EU Policies

Ecodesign for Sustainable Products Regulation

The Ecodesign Sustainable Products Regulation (ESPR), formerly known as the Sustainable Products Initiative (SPI), is an initiative headed by the European Commission. It will revise current Directives such as the Ecodesign Directive and also propose additional legislative measures as appropriate. . It aims to make your products more durable, more repairable, more recyclable and more energy efficient. 

As the ESPR outlines actions to restrict the presence of chemicals in products, ISOPA has prepared general recommendations to policymakers to offer the vision of the diisocyanates industry and to participate in improving the products environmental performance along their life cycle.

Disclosure of chemical substances

We invite policymakers to take a holistic approach in the development of new legislation. It is important to avoid addressing the same issues with several initiatives and contradictions between existing and upcoming legislation and tools. It is important that legislators work with a clear scope and do not ’reinvent the wheel’.

Only chemical substances that are actually included in the finished product and that can affect circular flows should be taken into account and not process chemicals required during manufacture. For example, in the case of polyurethanes manufacturing, diisocyanates are reacting with polyols and are not present in the finished product. Process chemicals and how they are handled fall under other legislation that regulates safety in the workplace.

Digital Product Passport

We ask policymakers to consider the complexity of value chains and of the sectors when developing the product passports. Although these tools have a large potential to drive circularity, they should be based on existing legislation and schemes and must not become an administrative burden. Product passports should have a pragmatic approach and only provide information that is important and useful for the intended receiver or target operation. It is important to consider making a differentiation between compulsory and voluntary information.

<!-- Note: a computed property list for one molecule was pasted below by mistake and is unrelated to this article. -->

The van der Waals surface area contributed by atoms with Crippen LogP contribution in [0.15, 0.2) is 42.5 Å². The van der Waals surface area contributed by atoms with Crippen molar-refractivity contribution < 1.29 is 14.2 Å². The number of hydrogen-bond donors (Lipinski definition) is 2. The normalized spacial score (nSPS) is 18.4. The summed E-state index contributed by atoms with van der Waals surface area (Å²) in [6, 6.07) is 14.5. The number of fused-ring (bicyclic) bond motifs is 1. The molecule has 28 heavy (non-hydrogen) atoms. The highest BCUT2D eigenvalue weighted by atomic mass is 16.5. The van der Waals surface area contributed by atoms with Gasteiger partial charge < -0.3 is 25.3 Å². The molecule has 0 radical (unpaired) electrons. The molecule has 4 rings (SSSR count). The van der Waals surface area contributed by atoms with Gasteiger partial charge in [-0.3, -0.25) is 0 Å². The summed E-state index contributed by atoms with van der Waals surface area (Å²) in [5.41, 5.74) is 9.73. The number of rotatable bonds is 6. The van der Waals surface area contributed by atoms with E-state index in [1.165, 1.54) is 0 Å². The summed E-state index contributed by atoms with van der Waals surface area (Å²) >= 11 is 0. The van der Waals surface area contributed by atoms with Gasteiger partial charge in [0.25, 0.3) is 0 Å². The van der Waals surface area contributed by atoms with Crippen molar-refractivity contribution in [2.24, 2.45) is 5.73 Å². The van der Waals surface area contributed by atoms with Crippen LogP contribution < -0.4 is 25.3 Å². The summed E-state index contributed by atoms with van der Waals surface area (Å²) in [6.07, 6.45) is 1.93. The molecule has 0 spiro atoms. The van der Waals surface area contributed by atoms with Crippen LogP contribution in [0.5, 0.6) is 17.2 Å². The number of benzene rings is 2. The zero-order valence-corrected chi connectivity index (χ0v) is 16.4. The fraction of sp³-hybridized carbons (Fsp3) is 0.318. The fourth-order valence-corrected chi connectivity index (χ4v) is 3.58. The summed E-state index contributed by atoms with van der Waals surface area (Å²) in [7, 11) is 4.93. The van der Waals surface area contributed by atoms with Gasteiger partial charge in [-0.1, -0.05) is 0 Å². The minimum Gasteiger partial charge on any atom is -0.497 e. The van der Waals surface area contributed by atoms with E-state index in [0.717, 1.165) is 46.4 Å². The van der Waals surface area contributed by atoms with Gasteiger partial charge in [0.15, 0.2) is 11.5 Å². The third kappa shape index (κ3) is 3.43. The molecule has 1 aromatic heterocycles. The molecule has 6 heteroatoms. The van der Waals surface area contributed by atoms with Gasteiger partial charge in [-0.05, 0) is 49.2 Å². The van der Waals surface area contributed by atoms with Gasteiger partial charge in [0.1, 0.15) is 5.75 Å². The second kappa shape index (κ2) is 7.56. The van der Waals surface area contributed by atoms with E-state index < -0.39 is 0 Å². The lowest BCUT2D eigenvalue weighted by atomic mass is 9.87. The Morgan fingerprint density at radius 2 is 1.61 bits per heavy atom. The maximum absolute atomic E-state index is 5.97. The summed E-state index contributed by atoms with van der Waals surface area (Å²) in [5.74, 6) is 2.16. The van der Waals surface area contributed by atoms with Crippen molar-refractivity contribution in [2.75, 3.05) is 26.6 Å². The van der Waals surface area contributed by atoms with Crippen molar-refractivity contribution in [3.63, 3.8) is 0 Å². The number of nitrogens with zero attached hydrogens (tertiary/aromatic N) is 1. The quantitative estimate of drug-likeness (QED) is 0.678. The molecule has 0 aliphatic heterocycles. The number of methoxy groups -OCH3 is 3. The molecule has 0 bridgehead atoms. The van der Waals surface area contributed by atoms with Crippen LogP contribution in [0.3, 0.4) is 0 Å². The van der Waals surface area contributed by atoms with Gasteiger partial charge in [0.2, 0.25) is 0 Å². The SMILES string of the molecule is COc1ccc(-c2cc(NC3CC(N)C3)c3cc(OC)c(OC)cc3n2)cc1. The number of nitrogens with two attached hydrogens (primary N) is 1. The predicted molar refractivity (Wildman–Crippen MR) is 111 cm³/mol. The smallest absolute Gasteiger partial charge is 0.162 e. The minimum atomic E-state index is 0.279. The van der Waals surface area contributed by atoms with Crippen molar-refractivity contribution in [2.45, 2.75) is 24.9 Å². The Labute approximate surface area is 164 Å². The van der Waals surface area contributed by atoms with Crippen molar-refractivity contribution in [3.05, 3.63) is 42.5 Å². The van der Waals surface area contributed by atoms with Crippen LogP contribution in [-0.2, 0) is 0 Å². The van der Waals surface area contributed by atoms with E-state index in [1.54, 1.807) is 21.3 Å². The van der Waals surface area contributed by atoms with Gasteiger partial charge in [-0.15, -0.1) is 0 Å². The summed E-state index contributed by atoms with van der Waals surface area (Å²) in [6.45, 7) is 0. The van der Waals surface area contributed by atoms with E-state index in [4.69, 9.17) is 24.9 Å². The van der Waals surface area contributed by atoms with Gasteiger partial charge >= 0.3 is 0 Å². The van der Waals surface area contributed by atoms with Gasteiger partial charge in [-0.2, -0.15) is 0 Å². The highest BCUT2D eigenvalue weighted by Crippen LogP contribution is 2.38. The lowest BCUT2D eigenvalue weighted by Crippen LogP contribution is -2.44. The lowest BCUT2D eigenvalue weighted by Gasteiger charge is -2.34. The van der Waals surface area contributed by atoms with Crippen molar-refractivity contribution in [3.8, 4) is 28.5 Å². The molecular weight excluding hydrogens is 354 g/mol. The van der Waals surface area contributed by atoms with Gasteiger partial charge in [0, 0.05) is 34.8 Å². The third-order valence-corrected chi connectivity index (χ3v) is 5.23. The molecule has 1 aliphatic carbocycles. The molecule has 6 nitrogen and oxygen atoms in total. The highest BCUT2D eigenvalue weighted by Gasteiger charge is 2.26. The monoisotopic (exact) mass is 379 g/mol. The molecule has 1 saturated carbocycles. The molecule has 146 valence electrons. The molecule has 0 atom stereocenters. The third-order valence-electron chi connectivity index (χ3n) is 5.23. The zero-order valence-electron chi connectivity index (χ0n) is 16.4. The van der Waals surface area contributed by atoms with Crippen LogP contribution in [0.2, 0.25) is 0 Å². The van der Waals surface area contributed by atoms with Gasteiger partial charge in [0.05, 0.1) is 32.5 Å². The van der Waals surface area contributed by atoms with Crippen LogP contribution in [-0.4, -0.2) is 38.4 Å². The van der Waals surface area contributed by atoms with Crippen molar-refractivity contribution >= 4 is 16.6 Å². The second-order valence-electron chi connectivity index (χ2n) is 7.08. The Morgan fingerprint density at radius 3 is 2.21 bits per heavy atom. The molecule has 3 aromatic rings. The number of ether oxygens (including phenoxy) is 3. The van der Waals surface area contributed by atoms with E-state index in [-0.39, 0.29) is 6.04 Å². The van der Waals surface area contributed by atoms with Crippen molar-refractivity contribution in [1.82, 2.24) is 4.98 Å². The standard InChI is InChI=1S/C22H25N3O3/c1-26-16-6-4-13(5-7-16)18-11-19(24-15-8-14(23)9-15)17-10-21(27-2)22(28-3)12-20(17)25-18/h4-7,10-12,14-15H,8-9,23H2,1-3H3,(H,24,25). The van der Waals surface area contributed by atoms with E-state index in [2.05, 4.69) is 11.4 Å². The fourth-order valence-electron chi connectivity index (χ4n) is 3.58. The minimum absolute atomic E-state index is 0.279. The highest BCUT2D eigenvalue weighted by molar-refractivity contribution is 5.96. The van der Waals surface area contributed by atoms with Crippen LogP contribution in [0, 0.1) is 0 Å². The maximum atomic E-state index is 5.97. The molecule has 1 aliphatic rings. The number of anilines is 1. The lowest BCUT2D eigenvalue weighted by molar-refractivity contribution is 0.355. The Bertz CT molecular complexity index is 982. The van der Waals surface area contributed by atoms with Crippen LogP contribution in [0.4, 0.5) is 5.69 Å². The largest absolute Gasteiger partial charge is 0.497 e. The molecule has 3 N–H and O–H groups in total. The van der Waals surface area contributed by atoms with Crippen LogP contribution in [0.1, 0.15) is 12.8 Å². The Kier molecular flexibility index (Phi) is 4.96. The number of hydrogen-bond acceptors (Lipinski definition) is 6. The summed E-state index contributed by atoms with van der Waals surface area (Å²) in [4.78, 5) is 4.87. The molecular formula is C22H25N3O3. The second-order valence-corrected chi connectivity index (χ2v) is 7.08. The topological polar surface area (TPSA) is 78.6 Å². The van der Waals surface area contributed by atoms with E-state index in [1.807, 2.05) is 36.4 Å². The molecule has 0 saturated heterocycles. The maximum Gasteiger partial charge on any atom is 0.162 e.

Access Rights and Confidential Business Information

The creation of a Digital Product Passport raises the issue of access rights and confidential business information. ISOPA believes that it is imperative to define tailor made access rights for the digital product passport. In particular, we support the option of controlled material disclosure over full material disclosure in order to protect confidential business information.

Environmental Footprint

We support the idea to foster the LCA approach within the ESPR but want to point out that there are enormous difficulties to calculate it due to the lack of availably of data along the value chains. Another problem that the legislators might face concerns the control of LCA data from imports in the EU. As aforementioned, it is important that legislators do not address the same issue twice, as this type of information is already required with the concept of Safe and Sustainable-by-Design.

Transition Period

We invite policymakers to grant flexibility to the sector’s companies to adapt to new requirements during a reasonable transition period, as well as to find the technical solutions for established policy goals and their own way to contribute to circularity. There is no one-size-fits-all solution. It is important to ensure that no additional and unreasonable administrative burden is placed on the polyurethane industry, which is mainly composed of SMEs and microenterprises. Companies’ sustainability agendas are largely market-driven and not primarily by legislation, therefore legislation should be applied with caution and only in the case of market failures. The desire to operate in a responsible way is a main driver, too.